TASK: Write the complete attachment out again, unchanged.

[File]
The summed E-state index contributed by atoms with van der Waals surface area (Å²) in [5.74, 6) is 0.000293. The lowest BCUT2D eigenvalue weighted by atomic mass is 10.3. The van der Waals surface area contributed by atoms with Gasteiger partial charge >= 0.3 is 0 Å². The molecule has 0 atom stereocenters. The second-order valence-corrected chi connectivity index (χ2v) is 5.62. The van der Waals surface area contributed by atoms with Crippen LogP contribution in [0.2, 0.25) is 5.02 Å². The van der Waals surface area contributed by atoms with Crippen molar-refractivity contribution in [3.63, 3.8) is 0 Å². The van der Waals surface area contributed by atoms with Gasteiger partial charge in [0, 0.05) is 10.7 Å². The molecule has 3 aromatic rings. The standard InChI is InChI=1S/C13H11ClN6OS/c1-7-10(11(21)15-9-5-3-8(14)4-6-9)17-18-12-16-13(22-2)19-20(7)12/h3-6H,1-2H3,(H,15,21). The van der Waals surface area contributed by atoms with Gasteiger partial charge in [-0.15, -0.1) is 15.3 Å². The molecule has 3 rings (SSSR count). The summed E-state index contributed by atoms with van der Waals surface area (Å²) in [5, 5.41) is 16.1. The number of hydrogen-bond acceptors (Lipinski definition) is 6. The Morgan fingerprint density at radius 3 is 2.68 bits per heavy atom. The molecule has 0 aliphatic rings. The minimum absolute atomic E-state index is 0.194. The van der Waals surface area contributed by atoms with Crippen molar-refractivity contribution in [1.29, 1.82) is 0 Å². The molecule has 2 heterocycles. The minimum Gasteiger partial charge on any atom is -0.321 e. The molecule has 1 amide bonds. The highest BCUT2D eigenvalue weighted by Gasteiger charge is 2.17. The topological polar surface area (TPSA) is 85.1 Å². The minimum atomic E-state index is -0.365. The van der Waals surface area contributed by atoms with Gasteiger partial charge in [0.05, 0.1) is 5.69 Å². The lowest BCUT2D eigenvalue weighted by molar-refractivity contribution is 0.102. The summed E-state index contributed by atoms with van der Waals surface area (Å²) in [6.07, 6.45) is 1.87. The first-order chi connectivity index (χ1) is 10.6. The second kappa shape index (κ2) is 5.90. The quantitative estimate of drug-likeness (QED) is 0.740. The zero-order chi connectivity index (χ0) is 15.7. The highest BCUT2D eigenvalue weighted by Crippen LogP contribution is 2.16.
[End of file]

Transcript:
The summed E-state index contributed by atoms with van der Waals surface area (Å²) in [5.74, 6) is 0.000293. The lowest BCUT2D eigenvalue weighted by atomic mass is 10.3. The van der Waals surface area contributed by atoms with Gasteiger partial charge >= 0.3 is 0 Å². The molecule has 0 atom stereocenters. The second-order valence-corrected chi connectivity index (χ2v) is 5.62. The van der Waals surface area contributed by atoms with Crippen LogP contribution in [0.2, 0.25) is 5.02 Å². The van der Waals surface area contributed by atoms with Crippen molar-refractivity contribution in [3.63, 3.8) is 0 Å². The van der Waals surface area contributed by atoms with Gasteiger partial charge in [0, 0.05) is 10.7 Å². The molecule has 3 aromatic rings. The standard InChI is InChI=1S/C13H11ClN6OS/c1-7-10(11(21)15-9-5-3-8(14)4-6-9)17-18-12-16-13(22-2)19-20(7)12/h3-6H,1-2H3,(H,15,21). The van der Waals surface area contributed by atoms with Gasteiger partial charge in [-0.15, -0.1) is 15.3 Å². The molecule has 3 rings (SSSR count). The summed E-state index contributed by atoms with van der Waals surface area (Å²) in [5, 5.41) is 16.1. The number of hydrogen-bond acceptors (Lipinski definition) is 6. The Morgan fingerprint density at radius 3 is 2.68 bits per heavy atom. The molecule has 0 aliphatic rings. The minimum absolute atomic E-state index is 0.194. The van der Waals surface area contributed by atoms with Crippen molar-refractivity contribution in [1.29, 1.82) is 0 Å². The molecule has 2 heterocycles. The minimum Gasteiger partial charge on any atom is -0.321 e. The molecule has 1 amide bonds. The highest BCUT2D eigenvalue weighted by Gasteiger charge is 2.17. The topological polar surface area (TPSA) is 85.1 Å². The minimum atomic E-state index is -0.365. The van der Waals surface area contributed by atoms with Gasteiger partial charge in [0.05, 0.1) is 5.69 Å². The lowest BCUT2D eigenvalue weighted by molar-refractivity contribution is 0.102. The summed E-state index contributed by atoms with van der Waals surface area (Å²) in [6.07, 6.45) is 1.87. The first-order chi connectivity index (χ1) is 10.6. The second kappa shape index (κ2) is 5.90. The quantitative estimate of drug-likeness (QED) is 0.740. The zero-order chi connectivity index (χ0) is 15.7. The highest BCUT2D eigenvalue weighted by Crippen LogP contribution is 2.16.